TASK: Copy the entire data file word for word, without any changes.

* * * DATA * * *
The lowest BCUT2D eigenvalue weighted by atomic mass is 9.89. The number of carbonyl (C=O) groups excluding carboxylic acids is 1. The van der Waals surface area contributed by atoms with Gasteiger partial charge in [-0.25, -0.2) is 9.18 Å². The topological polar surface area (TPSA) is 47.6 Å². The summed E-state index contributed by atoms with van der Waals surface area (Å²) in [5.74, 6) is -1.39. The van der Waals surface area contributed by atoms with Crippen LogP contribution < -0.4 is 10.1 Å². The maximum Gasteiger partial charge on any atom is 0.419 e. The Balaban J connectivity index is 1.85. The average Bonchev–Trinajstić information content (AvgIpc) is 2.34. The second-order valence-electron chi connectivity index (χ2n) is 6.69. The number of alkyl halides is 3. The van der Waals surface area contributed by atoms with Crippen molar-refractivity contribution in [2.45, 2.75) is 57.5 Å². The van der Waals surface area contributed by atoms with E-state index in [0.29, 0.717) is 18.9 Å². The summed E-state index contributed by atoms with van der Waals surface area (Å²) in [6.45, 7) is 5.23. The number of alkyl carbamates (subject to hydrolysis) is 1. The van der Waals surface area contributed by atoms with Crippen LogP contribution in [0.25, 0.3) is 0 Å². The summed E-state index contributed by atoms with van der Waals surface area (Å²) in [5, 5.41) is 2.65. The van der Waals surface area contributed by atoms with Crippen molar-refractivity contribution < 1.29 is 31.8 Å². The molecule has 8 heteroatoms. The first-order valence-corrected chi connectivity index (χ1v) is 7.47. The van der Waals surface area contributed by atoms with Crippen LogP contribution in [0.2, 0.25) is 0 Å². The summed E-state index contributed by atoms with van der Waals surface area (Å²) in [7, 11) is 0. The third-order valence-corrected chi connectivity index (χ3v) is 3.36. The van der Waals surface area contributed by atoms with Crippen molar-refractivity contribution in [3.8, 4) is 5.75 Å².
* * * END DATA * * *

The lowest BCUT2D eigenvalue weighted by atomic mass is 9.89. The number of carbonyl (C=O) groups excluding carboxylic acids is 1. The van der Waals surface area contributed by atoms with Gasteiger partial charge in [-0.25, -0.2) is 9.18 Å². The topological polar surface area (TPSA) is 47.6 Å². The summed E-state index contributed by atoms with van der Waals surface area (Å²) in [5.74, 6) is -1.39. The van der Waals surface area contributed by atoms with Crippen LogP contribution < -0.4 is 10.1 Å². The maximum Gasteiger partial charge on any atom is 0.419 e. The Balaban J connectivity index is 1.85. The average Bonchev–Trinajstić information content (AvgIpc) is 2.34. The second-order valence-electron chi connectivity index (χ2n) is 6.69. The number of alkyl halides is 3. The van der Waals surface area contributed by atoms with Crippen molar-refractivity contribution in [2.45, 2.75) is 57.5 Å². The van der Waals surface area contributed by atoms with E-state index in [0.29, 0.717) is 18.9 Å². The summed E-state index contributed by atoms with van der Waals surface area (Å²) in [6.45, 7) is 5.23. The number of alkyl carbamates (subject to hydrolysis) is 1. The van der Waals surface area contributed by atoms with Crippen LogP contribution in [0.25, 0.3) is 0 Å². The summed E-state index contributed by atoms with van der Waals surface area (Å²) in [5, 5.41) is 2.65. The van der Waals surface area contributed by atoms with Crippen molar-refractivity contribution < 1.29 is 31.8 Å². The molecule has 8 heteroatoms. The first-order valence-corrected chi connectivity index (χ1v) is 7.47. The van der Waals surface area contributed by atoms with Crippen LogP contribution in [0.2, 0.25) is 0 Å². The summed E-state index contributed by atoms with van der Waals surface area (Å²) in [7, 11) is 0. The third-order valence-corrected chi connectivity index (χ3v) is 3.36. The van der Waals surface area contributed by atoms with Crippen molar-refractivity contribution in [3.8, 4) is 5.75 Å².